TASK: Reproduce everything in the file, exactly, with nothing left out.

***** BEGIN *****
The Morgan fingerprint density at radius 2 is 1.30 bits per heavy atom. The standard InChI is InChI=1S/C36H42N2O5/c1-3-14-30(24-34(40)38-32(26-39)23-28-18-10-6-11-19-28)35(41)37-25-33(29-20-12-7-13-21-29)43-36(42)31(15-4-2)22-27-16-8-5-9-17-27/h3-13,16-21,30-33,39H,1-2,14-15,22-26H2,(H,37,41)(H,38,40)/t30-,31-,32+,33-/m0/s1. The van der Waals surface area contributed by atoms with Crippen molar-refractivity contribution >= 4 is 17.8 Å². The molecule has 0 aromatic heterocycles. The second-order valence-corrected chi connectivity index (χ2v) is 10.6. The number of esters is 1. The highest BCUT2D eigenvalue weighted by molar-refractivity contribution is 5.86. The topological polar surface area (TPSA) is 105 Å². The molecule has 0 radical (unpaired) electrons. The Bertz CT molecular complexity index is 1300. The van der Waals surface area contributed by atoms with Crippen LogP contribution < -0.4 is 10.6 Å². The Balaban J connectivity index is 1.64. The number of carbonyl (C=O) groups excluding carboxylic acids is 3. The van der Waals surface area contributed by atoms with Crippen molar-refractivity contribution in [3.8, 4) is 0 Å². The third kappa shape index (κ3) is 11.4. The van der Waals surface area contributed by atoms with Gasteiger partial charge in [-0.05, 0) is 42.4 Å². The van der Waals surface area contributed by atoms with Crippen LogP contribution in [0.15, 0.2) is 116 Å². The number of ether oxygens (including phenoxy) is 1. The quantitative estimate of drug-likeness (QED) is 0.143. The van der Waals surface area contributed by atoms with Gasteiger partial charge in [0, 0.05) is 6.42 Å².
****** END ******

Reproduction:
The Morgan fingerprint density at radius 2 is 1.30 bits per heavy atom. The standard InChI is InChI=1S/C36H42N2O5/c1-3-14-30(24-34(40)38-32(26-39)23-28-18-10-6-11-19-28)35(41)37-25-33(29-20-12-7-13-21-29)43-36(42)31(15-4-2)22-27-16-8-5-9-17-27/h3-13,16-21,30-33,39H,1-2,14-15,22-26H2,(H,37,41)(H,38,40)/t30-,31-,32+,33-/m0/s1. The van der Waals surface area contributed by atoms with Crippen molar-refractivity contribution >= 4 is 17.8 Å². The molecule has 0 aromatic heterocycles. The second-order valence-corrected chi connectivity index (χ2v) is 10.6. The number of esters is 1. The highest BCUT2D eigenvalue weighted by molar-refractivity contribution is 5.86. The topological polar surface area (TPSA) is 105 Å². The molecule has 0 radical (unpaired) electrons. The Bertz CT molecular complexity index is 1300. The van der Waals surface area contributed by atoms with Crippen LogP contribution < -0.4 is 10.6 Å². The Balaban J connectivity index is 1.64. The number of carbonyl (C=O) groups excluding carboxylic acids is 3. The van der Waals surface area contributed by atoms with Crippen molar-refractivity contribution in [3.8, 4) is 0 Å². The third kappa shape index (κ3) is 11.4. The van der Waals surface area contributed by atoms with Gasteiger partial charge in [-0.05, 0) is 42.4 Å². The van der Waals surface area contributed by atoms with Crippen LogP contribution in [0.15, 0.2) is 116 Å². The number of ether oxygens (including phenoxy) is 1. The quantitative estimate of drug-likeness (QED) is 0.143. The van der Waals surface area contributed by atoms with Gasteiger partial charge in [0, 0.05) is 6.42 Å².